1. I thought it curious in Piper’s writing (in his book A Godward Heart) that he tended to paint Arminians (or Remonstrants, if you prefer) as being determinists and Calvinists as believing in free will, which struck me as a curiously backwards reasoning. I love the Muppet bit too :D.

    • aRemonstrant'sRamblings says:

      That does sound most curious. I’ll have to go read that now. Thanks.

      • You’re welcome. Here’s what he says about Arminians on page 79-80 of that work:

        “Nothing in this Calvinism-abominating book came close to keeping me from embracing the glorious sovereignty of God. On the contrary, the poetic brightness of the book, along with the works of C.S. Lewis, awakened in me an exuberance about the strangeness of all things, which in the end made me able to embrace the imponderable paradoxes of God’s decisive control over all things and the total justice of his holding us accountable.

        One of the reasons Calvinism is stirring today is that it takes both truth and mystery seriously. It’s a singing, poetry-writing, running-through-the-fields Calvinism.

        It’s the Arminians who are the rationalists. Arminianism trumps biblical sentences with metaphysics. God can’t control all things and hold us responsible. God can’t choose some and love all. Why? Metaphysics. Out with mystery! It just can’t be.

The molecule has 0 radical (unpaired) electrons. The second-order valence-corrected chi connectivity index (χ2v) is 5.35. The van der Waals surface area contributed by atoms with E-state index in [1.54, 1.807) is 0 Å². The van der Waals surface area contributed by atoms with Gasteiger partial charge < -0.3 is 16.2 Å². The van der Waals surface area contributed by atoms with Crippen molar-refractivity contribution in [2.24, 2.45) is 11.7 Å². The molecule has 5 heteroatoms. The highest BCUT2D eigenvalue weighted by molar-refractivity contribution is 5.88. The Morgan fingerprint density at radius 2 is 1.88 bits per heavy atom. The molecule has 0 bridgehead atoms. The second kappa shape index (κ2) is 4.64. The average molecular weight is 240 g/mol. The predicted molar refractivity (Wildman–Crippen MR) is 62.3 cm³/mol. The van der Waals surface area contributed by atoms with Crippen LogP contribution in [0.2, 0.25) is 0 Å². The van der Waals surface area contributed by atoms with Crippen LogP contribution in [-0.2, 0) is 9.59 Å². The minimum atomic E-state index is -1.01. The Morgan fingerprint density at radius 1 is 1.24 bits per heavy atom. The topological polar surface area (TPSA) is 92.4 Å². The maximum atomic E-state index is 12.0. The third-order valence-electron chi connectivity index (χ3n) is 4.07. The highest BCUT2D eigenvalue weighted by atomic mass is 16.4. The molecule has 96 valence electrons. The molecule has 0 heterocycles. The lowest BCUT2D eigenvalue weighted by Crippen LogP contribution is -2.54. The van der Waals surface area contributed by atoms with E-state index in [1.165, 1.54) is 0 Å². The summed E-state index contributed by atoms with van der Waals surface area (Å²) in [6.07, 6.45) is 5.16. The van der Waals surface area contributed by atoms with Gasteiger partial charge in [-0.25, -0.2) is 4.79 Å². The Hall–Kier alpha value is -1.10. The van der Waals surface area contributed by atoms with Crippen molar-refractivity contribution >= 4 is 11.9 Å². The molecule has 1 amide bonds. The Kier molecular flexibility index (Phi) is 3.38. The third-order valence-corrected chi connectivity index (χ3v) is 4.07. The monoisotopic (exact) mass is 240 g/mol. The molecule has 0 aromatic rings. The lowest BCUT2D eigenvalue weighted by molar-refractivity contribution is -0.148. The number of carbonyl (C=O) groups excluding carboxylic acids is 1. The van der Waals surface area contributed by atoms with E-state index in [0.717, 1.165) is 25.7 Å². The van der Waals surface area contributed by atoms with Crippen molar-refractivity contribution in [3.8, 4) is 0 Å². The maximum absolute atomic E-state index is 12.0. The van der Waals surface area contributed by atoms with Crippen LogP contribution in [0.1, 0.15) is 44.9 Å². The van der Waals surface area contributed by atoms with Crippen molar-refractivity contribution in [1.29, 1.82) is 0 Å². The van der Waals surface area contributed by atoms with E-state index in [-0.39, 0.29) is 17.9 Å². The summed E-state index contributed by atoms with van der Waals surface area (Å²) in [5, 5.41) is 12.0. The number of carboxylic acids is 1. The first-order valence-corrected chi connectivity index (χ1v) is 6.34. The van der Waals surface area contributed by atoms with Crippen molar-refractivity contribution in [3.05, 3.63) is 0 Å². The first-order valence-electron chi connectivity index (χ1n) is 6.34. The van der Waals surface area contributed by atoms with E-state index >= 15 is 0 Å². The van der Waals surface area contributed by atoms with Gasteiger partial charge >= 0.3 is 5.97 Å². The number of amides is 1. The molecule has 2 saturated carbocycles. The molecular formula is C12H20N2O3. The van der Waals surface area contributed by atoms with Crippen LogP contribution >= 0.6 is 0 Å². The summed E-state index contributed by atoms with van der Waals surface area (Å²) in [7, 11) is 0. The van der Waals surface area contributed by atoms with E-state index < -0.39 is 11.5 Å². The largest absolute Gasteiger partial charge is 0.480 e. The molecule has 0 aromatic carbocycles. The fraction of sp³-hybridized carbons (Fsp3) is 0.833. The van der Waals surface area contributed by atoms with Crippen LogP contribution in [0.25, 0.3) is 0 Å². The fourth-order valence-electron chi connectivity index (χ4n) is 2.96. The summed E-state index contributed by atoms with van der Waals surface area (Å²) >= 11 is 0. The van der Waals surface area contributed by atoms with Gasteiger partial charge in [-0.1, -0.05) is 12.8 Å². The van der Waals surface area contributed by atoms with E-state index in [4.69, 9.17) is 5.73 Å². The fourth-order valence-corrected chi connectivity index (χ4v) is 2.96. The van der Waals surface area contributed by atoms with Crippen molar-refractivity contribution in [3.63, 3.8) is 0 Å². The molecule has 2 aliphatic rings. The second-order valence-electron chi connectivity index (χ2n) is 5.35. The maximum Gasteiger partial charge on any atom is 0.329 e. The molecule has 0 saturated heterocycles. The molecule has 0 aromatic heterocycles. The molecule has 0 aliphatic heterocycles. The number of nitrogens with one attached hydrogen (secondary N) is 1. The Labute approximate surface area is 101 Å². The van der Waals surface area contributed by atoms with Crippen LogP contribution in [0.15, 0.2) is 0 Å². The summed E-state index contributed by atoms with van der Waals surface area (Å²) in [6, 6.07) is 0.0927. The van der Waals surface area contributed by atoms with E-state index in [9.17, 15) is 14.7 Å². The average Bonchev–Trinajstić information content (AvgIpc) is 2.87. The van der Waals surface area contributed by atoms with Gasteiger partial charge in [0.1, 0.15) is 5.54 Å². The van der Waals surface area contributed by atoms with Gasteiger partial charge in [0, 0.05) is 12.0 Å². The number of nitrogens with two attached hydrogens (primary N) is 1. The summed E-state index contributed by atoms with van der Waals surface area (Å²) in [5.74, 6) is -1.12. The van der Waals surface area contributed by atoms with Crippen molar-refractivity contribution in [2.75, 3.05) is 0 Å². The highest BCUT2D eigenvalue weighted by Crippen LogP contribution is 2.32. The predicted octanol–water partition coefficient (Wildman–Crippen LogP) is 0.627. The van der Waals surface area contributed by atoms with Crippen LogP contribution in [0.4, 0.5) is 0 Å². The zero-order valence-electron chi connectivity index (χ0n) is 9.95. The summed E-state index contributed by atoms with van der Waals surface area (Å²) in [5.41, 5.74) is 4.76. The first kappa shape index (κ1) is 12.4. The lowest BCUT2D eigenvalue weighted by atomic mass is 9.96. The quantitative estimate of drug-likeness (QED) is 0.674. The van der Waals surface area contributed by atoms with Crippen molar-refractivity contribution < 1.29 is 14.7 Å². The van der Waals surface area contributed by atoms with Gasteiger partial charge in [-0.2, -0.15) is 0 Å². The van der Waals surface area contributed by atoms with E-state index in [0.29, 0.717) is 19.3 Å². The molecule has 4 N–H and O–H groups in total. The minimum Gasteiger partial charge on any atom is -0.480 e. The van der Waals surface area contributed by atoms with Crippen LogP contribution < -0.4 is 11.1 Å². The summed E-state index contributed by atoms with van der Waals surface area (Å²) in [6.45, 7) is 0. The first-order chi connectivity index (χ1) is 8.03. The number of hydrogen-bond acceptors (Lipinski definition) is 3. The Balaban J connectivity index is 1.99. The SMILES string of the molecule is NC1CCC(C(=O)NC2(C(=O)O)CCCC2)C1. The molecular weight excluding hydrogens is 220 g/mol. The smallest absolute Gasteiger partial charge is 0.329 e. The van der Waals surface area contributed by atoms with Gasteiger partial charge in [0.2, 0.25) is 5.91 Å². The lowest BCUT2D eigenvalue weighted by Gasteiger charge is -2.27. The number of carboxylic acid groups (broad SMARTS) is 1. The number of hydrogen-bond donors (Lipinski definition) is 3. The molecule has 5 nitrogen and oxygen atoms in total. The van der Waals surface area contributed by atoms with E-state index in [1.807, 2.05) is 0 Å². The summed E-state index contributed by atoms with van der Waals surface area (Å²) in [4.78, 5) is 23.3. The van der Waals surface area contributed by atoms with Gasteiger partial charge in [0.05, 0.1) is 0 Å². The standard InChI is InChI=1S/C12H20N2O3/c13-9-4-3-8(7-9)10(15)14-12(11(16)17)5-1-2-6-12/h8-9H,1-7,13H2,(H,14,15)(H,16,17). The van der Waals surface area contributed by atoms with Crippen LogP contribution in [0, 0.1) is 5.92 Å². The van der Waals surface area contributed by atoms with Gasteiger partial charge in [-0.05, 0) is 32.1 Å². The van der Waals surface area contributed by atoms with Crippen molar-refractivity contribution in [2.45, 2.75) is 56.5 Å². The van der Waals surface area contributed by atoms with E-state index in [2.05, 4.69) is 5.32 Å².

So Chesterton’s anti-Calvinist shotgun sprays all around today’s post-Calvinist and misses the mark.”

        I found his statements highly revealing, to say the least, and also very clearly gobbledygook, as you say.

        • aRemonstrant'sRamblings says:

          Yes this statement is revealing. I have been accused of ‘rationalism’ myself by some Calvinists so I wonder if they were borrowing from Piper? I always laugh at the charge that Arminians are using metaphysics and philosophy. Are Calvinists unaware of how many volumes of Calvinist systematic theologies are out there? Then when something makes absolutely no sense whatsoever it’s considered virtuous to claim it’s a mystery. These are the two primary ways modern Calvinists attempt to shut down the conversation at this point. They will happily use all the philosophy and metaphysics going until they have tied themselves in knots and then throw up their hands and proclaim it’s a mystery! I think that is one of the most disingenuous behaviours of the movement. Along with their tendency to hide behind obscure language, it seriously damages their reputation in my opinion.

          • Agreed, and also agreed that those Calvinists that would call you “rationalists” for calling them on their contraditions would be following Piper. I figure you would appreciate the quote, though.

          • Wouldn’t Libertarian Free Will be a kind of mystery though? I defend it, and I find that it’s inscrutable to some degree. I don’t really have a problem with some things being a mystery, I guess is what I’m saying.

          • aRemonstrant'sRamblings says: